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Problem

I am trying to analyze the safety of two experiments involving ultracapacitor short-circuit discharges.

In the first experiment one has a discharge of a $0.45 \,\mathrm{F}$ capacitor with an initial current of a about $I = 10\,\mathrm{kA}$ and an initial voltage of about $U_0 = 60\,\mathrm{V}$.

The second experiment is about a $2600 \, \mathrm{F}$ capacitor with an initial voltage of $U_0 = 2,7\,\mathrm{V}$ and an initial discharge current of about $1\,\mathrm{kA}$.

I know that there are dangers for example by evapored metal or uv-emissions of lighnings etc. For this question I want to discuss if there are any considerable dangers about electric shocks through induced voltages.

How to derive a good criterion to test the safety of those experiments in this particular aspect?

What I tried so far:

I think it will be possible that large voltages are induced in this setup depending on the switching times with determines the changes of the magnetic flux in this case together with the large currents flowing.

So we may not apply the usual safety criterion of how large currents are flowing continously through the human body, but if the energy deposited to the body is low enough in a short enough time.

To illustrate what I mean with that criterion just consider a demonstration parallel capacitor. I think many physics teacher touched such a device with for example $5 \, \mathrm{kV}$ without any problems. The very high initial currents are not dangerous in this case because they drop fast enough to almost zero and deposit not much energy to the human body. Usually an energy below $E_{s} = 350\,\mathrm{mJ}$ is considered as safe.

However I am not sure if the discharge time should be below a certain value such that this criterion does apply or is it valid independent of the discharge time?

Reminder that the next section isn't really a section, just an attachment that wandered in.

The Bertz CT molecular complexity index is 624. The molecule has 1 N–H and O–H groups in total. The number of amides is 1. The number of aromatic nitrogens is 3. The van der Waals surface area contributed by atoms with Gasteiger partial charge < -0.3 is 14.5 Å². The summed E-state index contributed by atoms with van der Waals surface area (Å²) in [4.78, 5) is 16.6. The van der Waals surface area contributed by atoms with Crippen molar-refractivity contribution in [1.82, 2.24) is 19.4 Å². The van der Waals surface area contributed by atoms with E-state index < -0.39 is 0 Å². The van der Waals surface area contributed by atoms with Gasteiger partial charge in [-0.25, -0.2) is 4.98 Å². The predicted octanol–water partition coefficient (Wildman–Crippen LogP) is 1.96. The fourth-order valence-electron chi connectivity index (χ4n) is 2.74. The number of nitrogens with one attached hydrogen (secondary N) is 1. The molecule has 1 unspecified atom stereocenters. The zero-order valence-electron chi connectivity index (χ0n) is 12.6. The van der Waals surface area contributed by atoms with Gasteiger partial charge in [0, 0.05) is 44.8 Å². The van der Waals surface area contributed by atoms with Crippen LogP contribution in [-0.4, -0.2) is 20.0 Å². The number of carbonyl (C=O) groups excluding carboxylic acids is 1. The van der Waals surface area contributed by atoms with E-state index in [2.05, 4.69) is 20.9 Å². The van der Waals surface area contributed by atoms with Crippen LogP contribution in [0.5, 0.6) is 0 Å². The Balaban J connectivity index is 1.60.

I think it would be a good idea to derive a criterion for a tight upper limit of possibly deposited energy in this setup (modulo the effect of the discharge time).

Consider the examples above recardig the energy stored in the capacitors $E = \frac{1}{2}CU^2$

In the first case:

$$ E = 810\,\mathrm{J} $$

In the second case:

$$ E = 9477\,\mathrm{J} $$

So the energy contained in those capacitors is much larger than $E_{s}$.

However this is not the energy that will be deposited via induction into the human body since that happens only if the magnetic flux, i.e. in this case the currend changes. This happens when switching the circuit on. For this you have to consider the inductivity $L_{\mathrm{Wire}}$ of the wire.

The highest rate of change of the curent will take place at time $t=0$ with

$$ \dot I(0) = \frac{U_0}{L_{\mathrm{Wire}}} $$

which means the highest $\dot \Phi$. This decays exponentially. Say after a time $t_{\mathrm{Switch}}$ (but I don't know how to get this time), the change of magnetic flux per time may considered as safe. Then one could calculate the energy $\Delta E$ dissipated by the capacitor via:

$$ \Delta E = E(0) - E(t_{\mathrm{Switch}}) $$

Where

$$ E(t) = \frac{1}{2}C (U_0 \cdot \exp(-\frac{t}{RC}))^2 $$

Only a part of this energy may be deposited in the human body due to an induced electric field (maybe most of is is dissipated via heat in the wire directly). But if $E_s > \Delta E$, I would consider the experiment as perfectly safe regarding the scope of this question.

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